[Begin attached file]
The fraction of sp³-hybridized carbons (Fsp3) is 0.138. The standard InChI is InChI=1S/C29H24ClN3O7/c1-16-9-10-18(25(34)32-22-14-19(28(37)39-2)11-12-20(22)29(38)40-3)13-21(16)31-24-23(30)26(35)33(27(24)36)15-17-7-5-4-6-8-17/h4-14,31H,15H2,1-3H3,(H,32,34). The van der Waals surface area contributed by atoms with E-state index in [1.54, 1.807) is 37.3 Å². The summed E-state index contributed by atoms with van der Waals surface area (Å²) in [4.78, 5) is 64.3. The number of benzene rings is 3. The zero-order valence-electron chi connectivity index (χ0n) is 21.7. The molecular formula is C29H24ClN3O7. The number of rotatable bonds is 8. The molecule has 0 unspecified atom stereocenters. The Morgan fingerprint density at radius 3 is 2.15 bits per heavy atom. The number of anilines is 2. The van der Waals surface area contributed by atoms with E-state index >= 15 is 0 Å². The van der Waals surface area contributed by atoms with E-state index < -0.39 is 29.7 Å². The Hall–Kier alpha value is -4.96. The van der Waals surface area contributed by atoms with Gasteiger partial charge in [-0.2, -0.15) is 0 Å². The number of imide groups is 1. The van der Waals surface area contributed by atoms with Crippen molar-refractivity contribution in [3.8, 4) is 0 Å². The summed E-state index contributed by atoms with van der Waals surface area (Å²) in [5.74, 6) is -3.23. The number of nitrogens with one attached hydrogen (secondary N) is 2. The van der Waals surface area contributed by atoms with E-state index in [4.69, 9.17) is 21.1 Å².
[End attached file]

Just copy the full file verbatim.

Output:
The fraction of sp³-hybridized carbons (Fsp3) is 0.138. The standard InChI is InChI=1S/C29H24ClN3O7/c1-16-9-10-18(25(34)32-22-14-19(28(37)39-2)11-12-20(22)29(38)40-3)13-21(16)31-24-23(30)26(35)33(27(24)36)15-17-7-5-4-6-8-17/h4-14,31H,15H2,1-3H3,(H,32,34). The van der Waals surface area contributed by atoms with E-state index in [1.54, 1.807) is 37.3 Å². The summed E-state index contributed by atoms with van der Waals surface area (Å²) in [4.78, 5) is 64.3. The number of benzene rings is 3. The zero-order valence-electron chi connectivity index (χ0n) is 21.7. The molecular formula is C29H24ClN3O7. The number of rotatable bonds is 8. The molecule has 0 unspecified atom stereocenters. The Morgan fingerprint density at radius 3 is 2.15 bits per heavy atom. The number of anilines is 2. The van der Waals surface area contributed by atoms with E-state index >= 15 is 0 Å². The van der Waals surface area contributed by atoms with E-state index < -0.39 is 29.7 Å². The Hall–Kier alpha value is -4.96. The van der Waals surface area contributed by atoms with Gasteiger partial charge in [-0.2, -0.15) is 0 Å². The number of imide groups is 1. The van der Waals surface area contributed by atoms with Crippen molar-refractivity contribution in [3.8, 4) is 0 Å². The summed E-state index contributed by atoms with van der Waals surface area (Å²) in [5.74, 6) is -3.23. The number of nitrogens with one attached hydrogen (secondary N) is 2. The van der Waals surface area contributed by atoms with E-state index in [4.69, 9.17) is 21.1 Å².